§ 5. Mr. Cronin
asked the Secretary of State for Foreign and Commonwealth Affairs what discussions he has had with the United States and French Governments on matters of mutual concern following Mr. Brezhnev's recent visits to them.
§ 21. Mr. Sproat
asked the Secretary of State for Foreign and Commonwealth Affairs what discussions he has had with President Nixon and President Pompidou about matters of mutual concern following the recent visits of Mr. Brezhnev to Washington and Paris.
§ Mr. Cronin
Will the right hon. Gentleman reassure the House that he is satisfied that no arrangements were made between President Nixon and Mr. Brezhnev that will be prejudicial to the security of Europe? With regard to the French visit, will the right hon. Gentleman say whether Mr. Brezhnev has had an invitation to visit London, or is it the policy of his Department that President Pompidou should be the spokesman for Europe?
§ Mr. Amery
The answer to the first part of the hon. Gentleman's question is that to the best of my knowledge that is the case. Mr. Brezhnev would always be welcome in this country. Mr. Gromyko and Mr. Kirillin have been here. Diplomatically, the ball is in the Soviet court, but we do not attach undue 510 importance to protocol in these matters. The way is open for reciprocal visits by one side or the other at any time that the Soviet Union is willing to make one.
§ Mr. Sproat
Does not my right hon. Friend agree that these visits increase the need for the closest co-ordination of Western tactics in dealing with the Soviet Union at the CESC talks at Helsinki? Does he not also agree that one of the best results to come out of Helsinki has been the unity of attitude between the Nine and NATO?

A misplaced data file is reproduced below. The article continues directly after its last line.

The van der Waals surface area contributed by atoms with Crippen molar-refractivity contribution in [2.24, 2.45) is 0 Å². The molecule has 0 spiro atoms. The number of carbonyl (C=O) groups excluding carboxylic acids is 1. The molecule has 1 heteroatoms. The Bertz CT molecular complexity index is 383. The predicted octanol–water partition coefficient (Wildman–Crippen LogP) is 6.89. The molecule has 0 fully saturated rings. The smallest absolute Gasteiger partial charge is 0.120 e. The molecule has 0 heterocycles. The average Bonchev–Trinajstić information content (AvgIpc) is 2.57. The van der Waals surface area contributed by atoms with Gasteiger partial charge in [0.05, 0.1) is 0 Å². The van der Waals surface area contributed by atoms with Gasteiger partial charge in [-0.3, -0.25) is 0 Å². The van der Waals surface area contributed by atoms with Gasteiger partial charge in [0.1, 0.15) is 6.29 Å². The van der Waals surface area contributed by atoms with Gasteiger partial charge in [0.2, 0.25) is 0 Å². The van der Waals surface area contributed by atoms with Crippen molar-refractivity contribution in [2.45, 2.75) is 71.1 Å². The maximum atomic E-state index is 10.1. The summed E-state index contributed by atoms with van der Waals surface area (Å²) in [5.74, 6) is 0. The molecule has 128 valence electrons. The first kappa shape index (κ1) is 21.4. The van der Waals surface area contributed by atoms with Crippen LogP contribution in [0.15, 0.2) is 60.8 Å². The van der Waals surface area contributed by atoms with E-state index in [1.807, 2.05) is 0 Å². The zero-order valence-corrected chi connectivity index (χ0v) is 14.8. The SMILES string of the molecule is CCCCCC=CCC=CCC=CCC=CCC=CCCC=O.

§ Mr. Allaun
Was not that a remarkably evasive reply by the Minister? Surely the right hon. Gentleman does not expect Mr. Brezhnev or anybody else to come here without an invitation. Why is it that America, France and Germany can do it, and we cannot?
§ Mr. Amery
I hope that the hon. Gentleman will not feel jealous about this. There are good reasons why the two super Powers should talk among themselves. We very much welcomed the visit of reconciliation marked by Mr. Brezhnev's visiting Bonn, and the relationship between France and Russia goes back to well before the First World War. I was merely saying that in ordinary diplomatic terms it is their turn to ask us. We have had two of their senior Ministers in this country, but we should not stand on protocol in these matters. There is close contact between the two Governments in both London and Moscow. At the appropriate moment I am sure that a visit could be arranged. My right hon. Friend the Prime Minister made a very positive intervention about the matter during a recent speech of the right hon. Member for Cardiff, South-East (Mr. Callaghan).